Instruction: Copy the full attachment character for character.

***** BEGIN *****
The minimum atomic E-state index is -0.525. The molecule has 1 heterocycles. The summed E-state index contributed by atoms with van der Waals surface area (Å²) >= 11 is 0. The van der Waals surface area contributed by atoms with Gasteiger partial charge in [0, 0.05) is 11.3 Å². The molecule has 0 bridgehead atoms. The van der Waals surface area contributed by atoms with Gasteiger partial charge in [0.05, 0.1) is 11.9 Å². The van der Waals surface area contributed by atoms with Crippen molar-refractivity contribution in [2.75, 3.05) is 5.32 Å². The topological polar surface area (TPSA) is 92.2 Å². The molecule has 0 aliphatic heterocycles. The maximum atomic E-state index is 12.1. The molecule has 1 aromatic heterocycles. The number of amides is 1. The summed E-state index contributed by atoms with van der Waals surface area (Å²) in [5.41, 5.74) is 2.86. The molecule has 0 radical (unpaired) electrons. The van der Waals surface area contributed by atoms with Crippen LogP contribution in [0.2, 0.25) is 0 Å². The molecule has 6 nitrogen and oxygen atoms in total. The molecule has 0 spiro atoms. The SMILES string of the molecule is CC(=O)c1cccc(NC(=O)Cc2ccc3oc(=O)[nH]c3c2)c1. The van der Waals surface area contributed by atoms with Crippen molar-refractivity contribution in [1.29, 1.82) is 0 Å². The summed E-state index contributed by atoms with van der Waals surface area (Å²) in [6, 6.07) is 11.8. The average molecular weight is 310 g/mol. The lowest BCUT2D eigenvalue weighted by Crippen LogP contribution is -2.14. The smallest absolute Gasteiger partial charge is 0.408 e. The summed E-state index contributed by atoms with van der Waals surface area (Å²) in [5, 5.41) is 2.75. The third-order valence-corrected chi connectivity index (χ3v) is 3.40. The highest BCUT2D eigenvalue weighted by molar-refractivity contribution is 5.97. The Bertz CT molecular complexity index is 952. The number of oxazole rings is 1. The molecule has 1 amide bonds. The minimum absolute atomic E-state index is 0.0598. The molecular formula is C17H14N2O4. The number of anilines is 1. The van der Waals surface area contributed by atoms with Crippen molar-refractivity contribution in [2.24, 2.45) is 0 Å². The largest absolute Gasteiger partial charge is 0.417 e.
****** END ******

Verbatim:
The minimum atomic E-state index is -0.525. The molecule has 1 heterocycles. The summed E-state index contributed by atoms with van der Waals surface area (Å²) >= 11 is 0. The van der Waals surface area contributed by atoms with Gasteiger partial charge in [0, 0.05) is 11.3 Å². The molecule has 0 bridgehead atoms. The van der Waals surface area contributed by atoms with Gasteiger partial charge in [0.05, 0.1) is 11.9 Å². The van der Waals surface area contributed by atoms with Crippen molar-refractivity contribution in [2.75, 3.05) is 5.32 Å². The topological polar surface area (TPSA) is 92.2 Å². The molecule has 0 aliphatic heterocycles. The maximum atomic E-state index is 12.1. The molecule has 1 aromatic heterocycles. The number of amides is 1. The summed E-state index contributed by atoms with van der Waals surface area (Å²) in [5.41, 5.74) is 2.86. The molecule has 0 radical (unpaired) electrons. The van der Waals surface area contributed by atoms with Crippen LogP contribution in [0.2, 0.25) is 0 Å². The molecule has 6 nitrogen and oxygen atoms in total. The molecule has 0 spiro atoms. The SMILES string of the molecule is CC(=O)c1cccc(NC(=O)Cc2ccc3oc(=O)[nH]c3c2)c1. The van der Waals surface area contributed by atoms with Crippen molar-refractivity contribution in [1.29, 1.82) is 0 Å². The summed E-state index contributed by atoms with van der Waals surface area (Å²) in [6, 6.07) is 11.8. The average molecular weight is 310 g/mol. The lowest BCUT2D eigenvalue weighted by Crippen LogP contribution is -2.14. The smallest absolute Gasteiger partial charge is 0.408 e. The summed E-state index contributed by atoms with van der Waals surface area (Å²) in [5, 5.41) is 2.75. The third-order valence-corrected chi connectivity index (χ3v) is 3.40. The highest BCUT2D eigenvalue weighted by molar-refractivity contribution is 5.97. The Bertz CT molecular complexity index is 952. The number of oxazole rings is 1. The molecule has 1 amide bonds. The minimum absolute atomic E-state index is 0.0598. The molecular formula is C17H14N2O4. The number of anilines is 1. The van der Waals surface area contributed by atoms with Crippen molar-refractivity contribution in [2.24, 2.45) is 0 Å². The largest absolute Gasteiger partial charge is 0.417 e.